It is two thousand years since the poet, Ovid, died in a remote, uncivilized and cold boundary of the Roman Empire. Exile is not meant to be enjoyable and Ovid missed the pleasures of Roman life.
His relationship with the emperor, Augustus, and more specifically the power struggle between them is one that many writers have faced. A quick search online reveals lists of writers who have been censored and harassed. Prestige alone will not protect an author from severe punishment.
The cause of Ovid’s exile is mysterious but it seemed to stem from a clash between Augustus’s decrees on civic morality and Ovid’s facetious ridicule of the emperor’s policies. Dictators dislike mockery and Ovid lost to Augustus but the extent of Ovid’s power, or rather, his influence, his ideas, was seen as no small threat to the emperor.
Like many powerful figures Augustus was concerned about social cohesion; governing a compliant population poses less risk than one in which the state is questioned. Ovid’s imaginative satire diminished the emperor’s status; humor is a dangerous weapon, and it produces a potent feedback loop, encouraging ideas which corrode dictatorial supremacy.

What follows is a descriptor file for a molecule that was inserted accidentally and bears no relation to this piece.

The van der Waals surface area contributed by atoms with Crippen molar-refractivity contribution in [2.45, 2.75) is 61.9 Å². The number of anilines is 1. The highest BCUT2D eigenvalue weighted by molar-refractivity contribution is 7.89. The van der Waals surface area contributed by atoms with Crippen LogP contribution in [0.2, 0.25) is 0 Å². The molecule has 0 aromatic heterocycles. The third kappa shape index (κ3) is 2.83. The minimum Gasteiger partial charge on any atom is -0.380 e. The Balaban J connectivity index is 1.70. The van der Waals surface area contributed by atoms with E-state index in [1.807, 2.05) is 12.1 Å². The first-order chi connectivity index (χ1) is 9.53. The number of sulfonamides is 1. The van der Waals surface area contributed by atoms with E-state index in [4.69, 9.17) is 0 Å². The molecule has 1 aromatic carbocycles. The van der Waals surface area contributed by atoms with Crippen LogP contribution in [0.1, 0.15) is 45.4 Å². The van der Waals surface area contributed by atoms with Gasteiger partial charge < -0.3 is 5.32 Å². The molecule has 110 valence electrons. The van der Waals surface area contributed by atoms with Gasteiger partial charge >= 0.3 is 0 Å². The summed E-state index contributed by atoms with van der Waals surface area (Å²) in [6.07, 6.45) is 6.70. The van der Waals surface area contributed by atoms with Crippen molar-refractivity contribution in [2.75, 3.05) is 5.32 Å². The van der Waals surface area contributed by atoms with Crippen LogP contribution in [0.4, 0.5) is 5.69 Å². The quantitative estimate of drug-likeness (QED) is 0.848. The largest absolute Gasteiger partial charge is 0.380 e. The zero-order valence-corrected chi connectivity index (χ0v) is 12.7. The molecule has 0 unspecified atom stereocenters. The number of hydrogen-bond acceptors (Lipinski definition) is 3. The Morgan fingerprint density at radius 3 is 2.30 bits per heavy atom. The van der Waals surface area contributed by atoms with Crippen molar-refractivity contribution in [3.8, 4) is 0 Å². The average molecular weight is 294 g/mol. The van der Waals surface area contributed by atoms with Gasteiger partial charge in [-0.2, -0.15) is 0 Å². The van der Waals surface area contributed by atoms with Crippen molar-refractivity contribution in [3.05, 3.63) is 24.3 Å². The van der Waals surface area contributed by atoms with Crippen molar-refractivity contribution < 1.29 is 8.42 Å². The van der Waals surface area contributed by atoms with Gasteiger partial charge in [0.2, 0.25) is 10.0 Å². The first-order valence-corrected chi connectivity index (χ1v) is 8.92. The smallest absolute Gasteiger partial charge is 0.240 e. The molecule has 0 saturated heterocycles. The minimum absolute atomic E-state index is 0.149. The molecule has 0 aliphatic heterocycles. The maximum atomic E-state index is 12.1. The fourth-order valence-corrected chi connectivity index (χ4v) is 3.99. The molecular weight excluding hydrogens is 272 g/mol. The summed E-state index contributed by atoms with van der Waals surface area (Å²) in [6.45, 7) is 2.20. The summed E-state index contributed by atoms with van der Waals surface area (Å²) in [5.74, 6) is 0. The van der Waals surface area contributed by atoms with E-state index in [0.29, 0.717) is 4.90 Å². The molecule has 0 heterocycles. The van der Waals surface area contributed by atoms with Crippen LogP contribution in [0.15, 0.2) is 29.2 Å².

Ovid admirer, Shakespeare, is probably the best English writer about power. He understood its range and force, its tone and allure, and also its transitory nature. Richard II traverses power’s vain omnipotence through to abject loss and ultimately to death. Prospero exercises magical power when his temporal power has been taken by his brother; Rosalind and her cousin, Celia, discover power in disguise and exile.
Lady Macbeth urges her hesitant husband to the throne, while Margaret of Anjou berates her spineless husband, Henry VI, to prosecute the full power at his command; Volumnia, mother of Coriolanus, exults in the dread power of her son and fears him when he is exiled. Then there is King Lear, who, still believed he was powerful even though he had vested the sources of power to his daughters, Goneril and Regan. And it is Lear’s fool who taunts him, the conscience, which sees past the status, and pulls him down to earth.
Writers often have the last word, it is a salutary concession, and it’s true of Ovid. Even though he was banished and endured parochial life, he kept writing; his texts, and the ideas, were read and debated by successive generations. For Augustus, and it goes for all of his descendants, omnipotence has a fixed duration. The fatuousness of censuring and imprisoning a vivid imagination is certain in the long run.
©Copyright Guy Cranswick 2017. All Rights Reserved.